In fact, it gets stronger each time I view the pictures or talk with people about the trip. Even this morning while walking the kids to school, neighbors were surrounding us, asking questions and listening in awe as I described some of the scenarios of the journey through South America and Antarctica. My six year old’s first grade class is studying foods of the world, so I’ve even been invited to give a presentation at PS 41 in New York City, showing our food pictures from the trip.
I was able to visit six locations near the “end of the world”, as they call it in Ushuaia, speaking with people about their use of SharePoint, what their projects look like and what their plans are for the future. Along the way there were food adventures, unexpected changes in travel plans and hospitality that made us feel welcome wherever we went.
This is the first in a series of articles reliving moments from our tour, explaining why we do what we do and talking about future plans for Sharing the Point.
Sharing the Point: History and Cast of Characters
We started the Sharing the Point Tour idea last year when most of us were in Australia and New Zealand for Debbie Ireland’s conferences. There were nine days between conference dates, so we talked about what we could do in that time. The discussion centered around underserved markets where there was little to no activity around SharePoint Saturdays, SharePoint user groups or SharePoint conferences.
Dux Raymond Sy was part of the original entourage, and he had deep connections in Asia. The first tour in March of 2011 was to Beijing China, Ho Chi Minh City Vietnam and Manila Philippines. With locations set, we contacted Rob LaMear at Fpweb.net for sponsorship. He gladly helped out and joined us as a speaker on the tour. From a visibility and marketing perspective, the first STP Tour was a huge success, leading us to this year’s leg in South America and Antarctica.
Sharing the Point: South America and Antarctica
This year’s tour was set for South America and Antarctica. Several of the team had participated in events in Peru and Costa Rica, discovering that they were wonderful cultures to visit, with small SharePoint communities who very much appreciated being recognized for their efforts. With Michael Noel coordinating travel logistics, we decided on the locations for the upcoming tour.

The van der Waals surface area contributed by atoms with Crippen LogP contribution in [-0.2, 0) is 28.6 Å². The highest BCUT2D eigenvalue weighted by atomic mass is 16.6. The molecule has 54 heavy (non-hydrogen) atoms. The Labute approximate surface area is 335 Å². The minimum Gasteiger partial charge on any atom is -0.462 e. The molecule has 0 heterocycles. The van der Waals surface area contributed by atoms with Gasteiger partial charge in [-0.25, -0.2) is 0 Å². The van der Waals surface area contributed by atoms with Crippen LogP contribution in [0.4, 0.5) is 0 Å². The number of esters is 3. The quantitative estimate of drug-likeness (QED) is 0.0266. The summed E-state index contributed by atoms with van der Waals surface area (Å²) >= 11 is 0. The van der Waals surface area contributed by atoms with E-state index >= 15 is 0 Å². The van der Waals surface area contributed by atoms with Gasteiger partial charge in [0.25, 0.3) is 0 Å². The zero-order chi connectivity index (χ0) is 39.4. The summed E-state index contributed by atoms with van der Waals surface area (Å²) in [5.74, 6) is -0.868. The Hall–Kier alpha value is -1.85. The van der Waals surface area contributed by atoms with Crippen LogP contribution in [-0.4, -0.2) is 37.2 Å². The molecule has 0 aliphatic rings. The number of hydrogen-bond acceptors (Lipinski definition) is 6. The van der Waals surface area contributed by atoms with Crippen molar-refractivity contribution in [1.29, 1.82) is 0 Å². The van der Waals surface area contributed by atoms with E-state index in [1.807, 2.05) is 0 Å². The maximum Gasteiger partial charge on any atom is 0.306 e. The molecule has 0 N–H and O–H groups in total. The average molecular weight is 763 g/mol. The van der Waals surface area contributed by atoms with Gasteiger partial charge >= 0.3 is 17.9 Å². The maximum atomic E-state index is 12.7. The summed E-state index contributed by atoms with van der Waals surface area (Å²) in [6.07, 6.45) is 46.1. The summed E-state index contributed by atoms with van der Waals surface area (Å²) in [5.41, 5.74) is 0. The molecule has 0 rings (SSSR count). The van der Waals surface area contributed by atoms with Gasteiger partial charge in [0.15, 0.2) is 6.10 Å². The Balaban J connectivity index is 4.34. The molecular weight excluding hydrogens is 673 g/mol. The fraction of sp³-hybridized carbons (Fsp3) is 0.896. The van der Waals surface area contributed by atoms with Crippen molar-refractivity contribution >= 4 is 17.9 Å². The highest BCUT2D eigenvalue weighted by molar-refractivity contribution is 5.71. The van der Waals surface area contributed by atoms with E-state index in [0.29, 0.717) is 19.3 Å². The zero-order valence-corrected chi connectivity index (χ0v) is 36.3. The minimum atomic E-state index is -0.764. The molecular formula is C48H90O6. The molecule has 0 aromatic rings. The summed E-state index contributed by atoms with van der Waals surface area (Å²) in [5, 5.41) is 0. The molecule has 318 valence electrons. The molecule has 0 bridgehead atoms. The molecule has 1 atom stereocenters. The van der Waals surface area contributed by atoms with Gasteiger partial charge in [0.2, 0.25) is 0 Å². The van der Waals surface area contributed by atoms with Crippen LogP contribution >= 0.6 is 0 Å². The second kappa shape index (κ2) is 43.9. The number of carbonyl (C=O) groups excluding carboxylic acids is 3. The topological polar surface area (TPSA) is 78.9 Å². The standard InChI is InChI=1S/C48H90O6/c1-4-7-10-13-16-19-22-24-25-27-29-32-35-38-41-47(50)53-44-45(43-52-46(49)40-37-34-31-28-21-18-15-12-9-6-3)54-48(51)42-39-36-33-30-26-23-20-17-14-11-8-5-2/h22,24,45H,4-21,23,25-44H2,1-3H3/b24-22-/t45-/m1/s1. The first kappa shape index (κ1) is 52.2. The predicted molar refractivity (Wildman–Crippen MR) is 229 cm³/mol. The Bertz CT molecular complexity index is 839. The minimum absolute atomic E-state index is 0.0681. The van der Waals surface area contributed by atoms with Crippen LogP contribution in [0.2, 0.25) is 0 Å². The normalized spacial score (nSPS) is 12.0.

Fpweb.net again joined us as a sponsor, but we needed more support in order to make the jump to Antarctica. That’s when AvePoint stepped in. Not only did they become the second global sponsor, they added Dan Holme as one of the speakers on the tour.
With the global sponsors in place, we needed a regional coordinator to manage the logistics of the tour. Joel had met Ricardo Munoz at a SharePoint conference in Costa Rica. Ricardo jumped at the chance to help us, offering the full resources of his company, LatinShare, to find local venues and sponsors for each of our locations.
I won’t bore you with the months of planning it took from this point, but be assured, if you are going to try to setup something like this in your region of the world, you will need a regional director and local sponsors in order to pull it off. We can’t say enough about the time and effort LatinShare and the local sponsors put in. The tour logistics would have been impossible without them.
That sets the stage for a series of articles, each one covering a stop on the tour. In the next article, I’ll cover the first stop in our itinerary: Buenos Aires, Argentina.
Mark Miller, @EUSP
Director of Global Strategy and Senior Storyteller